SYRACUSE, N.Y. (AP) Syracuse has faced a gauntlet of a schedule, and it isn't over just yet.
The reeling Orange (3-6, 1-4 Atlantic Coast Conference) host No. 22 Duke on Saturday, and the injuries continue to mount.
Syracuse needs a victory to keep its bowl hopes alive, and its top two quarterbacks are hurt. Starter Terrel Hunt is out with a broken calf bone and now freshman AJ Long, who emerged as Hunt's replacement, has a nerve problem in his throwing arm and is doubtful for the Blue Devils (7-1, 3-1 ACC) .
Coach Scott Shafer said Long was injured last week against North Carolina State, but the severity of the injury didn't manifest itself until practice Tuesday when Long started feeling numbness in his right hand and was forced to the sideline.
Redshirt freshman Austin Wilson will start unless Long is able to play. After sharing time with Wilson in the Orange's loss to then-No. 1 Florida State last month, Long had started the last three games and completed 72 of 128 passes for 727 yards and four touchdowns with six interceptions and also rushed for a touchdown.
The injury-riddled Orange - 11 players are out this week, including three offensive linemen and middle linebacker Marqez Hodge - have lost six of seven. The Orange are coming off a 24-17 loss to North Carolina State in the Carrier Dome, which dropped their record at home to 1-4.
''We've been battered up, and the kids have fought back,'' Shafer said. ''We've played one of the most difficult schedules in the country ... and they've never had excuses when we've come away from the losses. They've just gone to work. There's never been any cracks in the cup. They just kept fighting.''
Still, if they lose on Senior Day, playing in the postseason for the fourth time in five years is gone.
''Obviously, (bowl) is on everybody's mind,'' Long said. ''We want to get a win. The last thing you want to feel is, `Man, I lost in front of the hometown crowd in the last game of my senior year.' That's not the way you want to go out feeling.''
There's a lot at stake for Duke, too, as the season winds down. If the Blue Devils win out, they'll play for the ACC championship.
''We know there's more at stake as we continue to move forward this season,'' Duke tight end David Reeves said. ''So we want to make sure we're better than we were the week before. We try not to get too caught up in looking ahead, just take care of business in front of you like right now.''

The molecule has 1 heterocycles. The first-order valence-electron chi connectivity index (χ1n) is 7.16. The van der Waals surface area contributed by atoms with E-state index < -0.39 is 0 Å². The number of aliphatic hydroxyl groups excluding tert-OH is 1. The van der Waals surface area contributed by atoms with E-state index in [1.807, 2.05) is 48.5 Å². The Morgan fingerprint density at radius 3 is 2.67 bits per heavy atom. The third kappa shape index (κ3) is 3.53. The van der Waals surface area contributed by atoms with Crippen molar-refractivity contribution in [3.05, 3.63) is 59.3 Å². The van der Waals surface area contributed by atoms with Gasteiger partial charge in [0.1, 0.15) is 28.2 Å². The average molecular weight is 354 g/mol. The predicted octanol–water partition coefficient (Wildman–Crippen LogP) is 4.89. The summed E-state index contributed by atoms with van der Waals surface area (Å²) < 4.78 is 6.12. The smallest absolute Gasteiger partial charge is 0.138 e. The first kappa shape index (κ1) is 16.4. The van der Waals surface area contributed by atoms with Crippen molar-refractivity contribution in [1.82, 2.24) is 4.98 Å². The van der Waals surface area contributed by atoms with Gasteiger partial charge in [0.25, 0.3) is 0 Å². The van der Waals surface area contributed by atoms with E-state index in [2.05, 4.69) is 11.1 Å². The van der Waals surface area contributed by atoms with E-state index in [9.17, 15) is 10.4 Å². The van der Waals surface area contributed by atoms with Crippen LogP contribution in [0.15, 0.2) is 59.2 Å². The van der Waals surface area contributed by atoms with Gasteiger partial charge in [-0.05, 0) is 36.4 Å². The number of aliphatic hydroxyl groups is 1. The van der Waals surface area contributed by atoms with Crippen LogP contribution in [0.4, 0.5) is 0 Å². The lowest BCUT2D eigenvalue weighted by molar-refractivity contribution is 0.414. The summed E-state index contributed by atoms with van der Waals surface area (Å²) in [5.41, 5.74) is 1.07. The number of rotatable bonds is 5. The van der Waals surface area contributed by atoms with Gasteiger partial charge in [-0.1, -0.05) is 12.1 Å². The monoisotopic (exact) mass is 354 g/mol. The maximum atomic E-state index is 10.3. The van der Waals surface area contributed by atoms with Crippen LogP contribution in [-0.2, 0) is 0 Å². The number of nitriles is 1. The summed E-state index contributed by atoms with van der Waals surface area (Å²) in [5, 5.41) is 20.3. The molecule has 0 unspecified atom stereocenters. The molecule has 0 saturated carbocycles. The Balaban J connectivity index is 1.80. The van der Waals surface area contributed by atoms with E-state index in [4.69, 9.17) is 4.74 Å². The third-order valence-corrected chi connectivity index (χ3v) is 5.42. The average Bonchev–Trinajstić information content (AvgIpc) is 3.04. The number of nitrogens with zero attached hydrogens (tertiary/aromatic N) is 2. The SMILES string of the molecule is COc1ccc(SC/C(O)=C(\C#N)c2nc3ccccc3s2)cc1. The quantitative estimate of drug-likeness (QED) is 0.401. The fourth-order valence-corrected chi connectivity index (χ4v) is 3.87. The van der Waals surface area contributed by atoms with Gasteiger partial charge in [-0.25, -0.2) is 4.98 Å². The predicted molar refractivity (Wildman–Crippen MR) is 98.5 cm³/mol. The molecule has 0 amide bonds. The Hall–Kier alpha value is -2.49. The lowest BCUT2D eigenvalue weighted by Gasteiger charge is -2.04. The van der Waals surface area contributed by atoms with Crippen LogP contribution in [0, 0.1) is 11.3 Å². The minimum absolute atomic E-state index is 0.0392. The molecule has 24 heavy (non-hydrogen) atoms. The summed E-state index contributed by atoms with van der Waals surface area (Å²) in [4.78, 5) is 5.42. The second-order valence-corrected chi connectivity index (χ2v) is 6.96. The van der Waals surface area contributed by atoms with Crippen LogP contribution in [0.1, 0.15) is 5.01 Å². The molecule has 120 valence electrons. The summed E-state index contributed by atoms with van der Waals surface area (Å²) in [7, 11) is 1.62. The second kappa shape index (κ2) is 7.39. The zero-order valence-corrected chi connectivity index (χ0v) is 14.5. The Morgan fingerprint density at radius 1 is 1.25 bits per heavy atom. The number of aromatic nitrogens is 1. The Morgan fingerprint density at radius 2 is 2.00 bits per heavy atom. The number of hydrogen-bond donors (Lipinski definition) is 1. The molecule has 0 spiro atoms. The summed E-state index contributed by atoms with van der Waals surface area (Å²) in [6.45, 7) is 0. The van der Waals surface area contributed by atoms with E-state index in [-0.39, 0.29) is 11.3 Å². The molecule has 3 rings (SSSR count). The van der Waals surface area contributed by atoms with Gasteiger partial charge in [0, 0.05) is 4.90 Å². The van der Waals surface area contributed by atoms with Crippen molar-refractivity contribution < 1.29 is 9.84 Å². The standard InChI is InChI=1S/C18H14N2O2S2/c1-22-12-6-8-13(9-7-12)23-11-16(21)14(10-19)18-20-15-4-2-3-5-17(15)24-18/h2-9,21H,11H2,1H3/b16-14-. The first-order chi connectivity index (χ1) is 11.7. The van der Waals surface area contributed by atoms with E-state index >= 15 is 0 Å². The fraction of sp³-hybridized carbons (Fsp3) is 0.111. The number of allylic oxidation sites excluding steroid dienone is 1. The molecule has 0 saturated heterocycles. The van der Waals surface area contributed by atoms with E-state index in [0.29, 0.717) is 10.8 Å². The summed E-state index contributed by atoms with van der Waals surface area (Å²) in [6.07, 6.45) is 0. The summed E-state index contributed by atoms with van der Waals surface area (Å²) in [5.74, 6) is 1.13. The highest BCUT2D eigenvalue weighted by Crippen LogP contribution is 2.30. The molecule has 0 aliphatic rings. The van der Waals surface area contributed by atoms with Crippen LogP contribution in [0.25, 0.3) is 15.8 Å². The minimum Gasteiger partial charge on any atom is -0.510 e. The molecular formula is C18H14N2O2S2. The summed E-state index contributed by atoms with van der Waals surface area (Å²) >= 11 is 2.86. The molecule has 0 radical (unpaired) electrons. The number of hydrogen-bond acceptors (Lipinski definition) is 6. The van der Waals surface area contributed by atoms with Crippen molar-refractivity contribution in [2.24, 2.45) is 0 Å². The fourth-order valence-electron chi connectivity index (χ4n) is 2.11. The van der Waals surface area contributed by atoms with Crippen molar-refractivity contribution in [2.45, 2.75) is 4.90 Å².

Other things to know when Duke visits Syracuse on Saturday.
DUKE RISING: Duke coach David Cutcliffe, ACC coach of the year in 2012 and 2013, has led the Blue Devils to 38 victories since arriving in Durham in 2008. That's more wins than the Blue Devils had in the 15 seasons before Cutcliffe. Duke has won 15 of its last 18 and already is assured of going to a third straight bowl game for the first time in school history.
UNFAMILIAR RIVALS: Duke and Syracuse have only played twice, and the Blue Devils won both games, though they came before World War II. In 1938, seventh-ranked and undefeated Duke visited Syracuse and shut out the Orange 21-0 at old Archbold Stadium. The next year Syracuse lost in Durham, 33-6, to the 13th-ranked Blue Devils. George McAfee scored three touchdowns for Duke.
STINGY DEFENSE: Syracuse is on pace to surrender just eight rushing touchdowns in 2014, which would be the lowest total for the team since 1996. Just two opponents - Florida State and Notre Dame - have topped 400 yards of offense, and both have been fixtures this season in the top 10 of the AP poll. Syracuse also has at least one sack in every game.
SURGING DEVILS: Duke's only loss this season showed what can happen if the Blue Devils aren't on top of the details. Duke, which leads the nation with just five turnovers and four sacks allowed, committed three of those turnovers, allowed one sack, and had eight penalties for 50 yards in a 22-10 loss at Miami in late September.
SPECIAL TEAM: The Blue Devils lead the FBS in kickoff return average (29.06 yards). Devon Edwards is ninth nationally in yards per kick return (30.4) with one touchdown.
AP Sports Writers Aaron Beard and Joedy McCreary contributed.
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